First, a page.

I’ll study about 40-50 players and narrow it down to about 30 or so players that I’ll write about. The ultimate goal is to give you a very early top 12 list by mid-August. Understand this is a preliminary look, but at least you’ll be a little more prepared for the upcoming draft class. If you don’t play in a developmental league, this will give you a head start for next year’s rookie class as well. I do it so you don’t have to. With that said, I’ve already posted volume one, so let’s get started with volume two:

Logan Thomas, QB Virginia Tech

2012 Class: Junior
Height: 6′ 6″
Weight: 254 lbs.
Unofficial 40 Time: 4.65

 

PASSING

Season

YDS

Completion %

TD

INT

2011 3013 59.8 19 10
2010 107 46.2 0 0

 

Overview:

Logan Thomas’ first year as the Virginia Tech starting quarterback was a bag of mixed results. You have to split his season in two. The great thing about his season is that you can literally see when the light came on for him.

His first five games were shaky at best. In game six, against Miami, it started to click for him. Prior to that game, Thomas had five touchdowns (one rushing) and five interceptions. Against the Hurricanes, Thomas went 23-for-25, for 310 yards and five touchdowns (2 rushing), matching his overall touchdown totals for his first five games. He also rushed for the game-winning 19 yard touchdown on fourth down to give his Hokies a 35-31 last minute victory.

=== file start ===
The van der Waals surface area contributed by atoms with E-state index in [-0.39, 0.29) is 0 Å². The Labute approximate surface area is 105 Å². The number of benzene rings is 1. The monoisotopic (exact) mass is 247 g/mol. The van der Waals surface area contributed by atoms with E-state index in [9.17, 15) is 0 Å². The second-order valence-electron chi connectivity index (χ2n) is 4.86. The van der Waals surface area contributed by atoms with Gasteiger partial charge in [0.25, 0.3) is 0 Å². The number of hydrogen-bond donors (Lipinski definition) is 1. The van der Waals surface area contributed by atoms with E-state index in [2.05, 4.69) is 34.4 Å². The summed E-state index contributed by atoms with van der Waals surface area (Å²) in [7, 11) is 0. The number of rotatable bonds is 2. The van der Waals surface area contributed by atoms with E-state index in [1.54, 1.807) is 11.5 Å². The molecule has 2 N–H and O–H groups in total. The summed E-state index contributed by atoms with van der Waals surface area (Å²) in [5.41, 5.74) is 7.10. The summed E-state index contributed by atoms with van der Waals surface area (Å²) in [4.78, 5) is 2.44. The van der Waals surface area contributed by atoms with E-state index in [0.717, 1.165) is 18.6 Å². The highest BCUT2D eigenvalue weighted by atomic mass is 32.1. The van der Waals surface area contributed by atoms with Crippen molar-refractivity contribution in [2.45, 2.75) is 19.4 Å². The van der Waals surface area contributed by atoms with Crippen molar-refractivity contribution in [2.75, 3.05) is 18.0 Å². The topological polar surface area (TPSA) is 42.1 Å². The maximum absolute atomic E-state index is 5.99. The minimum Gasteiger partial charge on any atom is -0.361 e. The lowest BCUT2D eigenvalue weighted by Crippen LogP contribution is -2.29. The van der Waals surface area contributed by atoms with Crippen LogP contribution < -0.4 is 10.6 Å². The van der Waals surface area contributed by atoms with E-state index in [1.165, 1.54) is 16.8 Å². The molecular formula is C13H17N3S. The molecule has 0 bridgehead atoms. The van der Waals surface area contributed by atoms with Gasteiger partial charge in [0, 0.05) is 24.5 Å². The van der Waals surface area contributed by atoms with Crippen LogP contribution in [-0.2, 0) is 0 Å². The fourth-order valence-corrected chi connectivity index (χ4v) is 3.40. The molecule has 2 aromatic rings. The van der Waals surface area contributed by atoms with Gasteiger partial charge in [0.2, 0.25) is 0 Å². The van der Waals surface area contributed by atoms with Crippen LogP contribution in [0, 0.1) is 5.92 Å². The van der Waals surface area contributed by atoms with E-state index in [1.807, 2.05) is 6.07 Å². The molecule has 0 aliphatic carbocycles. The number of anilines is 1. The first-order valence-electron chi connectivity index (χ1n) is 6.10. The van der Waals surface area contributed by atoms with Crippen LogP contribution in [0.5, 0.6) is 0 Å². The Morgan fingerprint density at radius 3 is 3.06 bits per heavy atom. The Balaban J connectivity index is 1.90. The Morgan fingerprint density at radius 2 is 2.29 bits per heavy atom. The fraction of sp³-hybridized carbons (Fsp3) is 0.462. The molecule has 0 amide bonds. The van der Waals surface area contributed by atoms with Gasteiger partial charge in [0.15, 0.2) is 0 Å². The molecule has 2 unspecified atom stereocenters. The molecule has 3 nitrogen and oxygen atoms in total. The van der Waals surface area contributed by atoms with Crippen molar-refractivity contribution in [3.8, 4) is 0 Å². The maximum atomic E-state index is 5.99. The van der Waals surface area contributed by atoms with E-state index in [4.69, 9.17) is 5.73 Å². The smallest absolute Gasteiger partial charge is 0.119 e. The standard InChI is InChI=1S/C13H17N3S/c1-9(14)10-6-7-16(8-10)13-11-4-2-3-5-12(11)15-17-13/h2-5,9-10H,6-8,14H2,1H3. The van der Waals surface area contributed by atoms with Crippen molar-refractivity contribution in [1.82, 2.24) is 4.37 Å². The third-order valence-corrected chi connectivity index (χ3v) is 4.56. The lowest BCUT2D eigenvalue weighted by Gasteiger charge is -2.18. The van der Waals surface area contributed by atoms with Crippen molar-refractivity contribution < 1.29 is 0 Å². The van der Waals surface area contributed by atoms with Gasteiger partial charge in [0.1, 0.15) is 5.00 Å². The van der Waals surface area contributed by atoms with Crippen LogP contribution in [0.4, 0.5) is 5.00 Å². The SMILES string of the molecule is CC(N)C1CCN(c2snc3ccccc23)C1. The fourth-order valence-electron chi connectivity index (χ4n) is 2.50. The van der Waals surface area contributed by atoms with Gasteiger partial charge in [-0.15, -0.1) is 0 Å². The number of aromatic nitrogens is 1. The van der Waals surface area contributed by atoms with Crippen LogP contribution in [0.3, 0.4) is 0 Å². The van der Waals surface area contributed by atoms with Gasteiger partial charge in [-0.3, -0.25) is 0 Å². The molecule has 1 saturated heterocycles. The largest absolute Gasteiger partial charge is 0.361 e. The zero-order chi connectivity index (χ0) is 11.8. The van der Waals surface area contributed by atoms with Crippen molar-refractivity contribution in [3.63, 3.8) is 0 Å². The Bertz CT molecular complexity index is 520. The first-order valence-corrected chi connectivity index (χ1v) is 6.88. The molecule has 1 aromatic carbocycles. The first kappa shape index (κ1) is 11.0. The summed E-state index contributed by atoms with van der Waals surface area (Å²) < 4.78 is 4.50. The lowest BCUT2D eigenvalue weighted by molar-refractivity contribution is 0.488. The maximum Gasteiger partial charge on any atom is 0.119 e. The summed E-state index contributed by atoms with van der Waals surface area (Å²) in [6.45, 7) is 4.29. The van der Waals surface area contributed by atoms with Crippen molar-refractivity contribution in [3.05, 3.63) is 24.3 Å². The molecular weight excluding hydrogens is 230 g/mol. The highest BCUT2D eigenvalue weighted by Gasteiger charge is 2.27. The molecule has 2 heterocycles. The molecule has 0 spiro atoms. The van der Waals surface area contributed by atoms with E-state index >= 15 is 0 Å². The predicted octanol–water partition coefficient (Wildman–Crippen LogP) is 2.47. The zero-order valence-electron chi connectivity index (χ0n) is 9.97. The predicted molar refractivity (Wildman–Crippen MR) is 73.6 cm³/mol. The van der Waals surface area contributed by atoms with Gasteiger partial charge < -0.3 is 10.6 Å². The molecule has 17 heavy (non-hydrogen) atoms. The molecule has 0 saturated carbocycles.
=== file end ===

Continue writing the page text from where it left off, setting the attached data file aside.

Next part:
Over the last nine games of the season (including the Miami game), Thomas scored 25 touchdowns (10 rushing) with only 6 INTs – it was truly amazing turnaround. As a prospect Thomas is in the same mold of quarterback as Tampa Bay’s Josh Freeman, but even more gifted of a duel-threat quarterback, because he’s a much better playmaker as a runner. He has a smooth, easy delivery as a passer and has a good feel for when to abandon the pocket and make a play with his feet. He has a good arm and has above average accuracy, and I especially like his confidence and demeanor.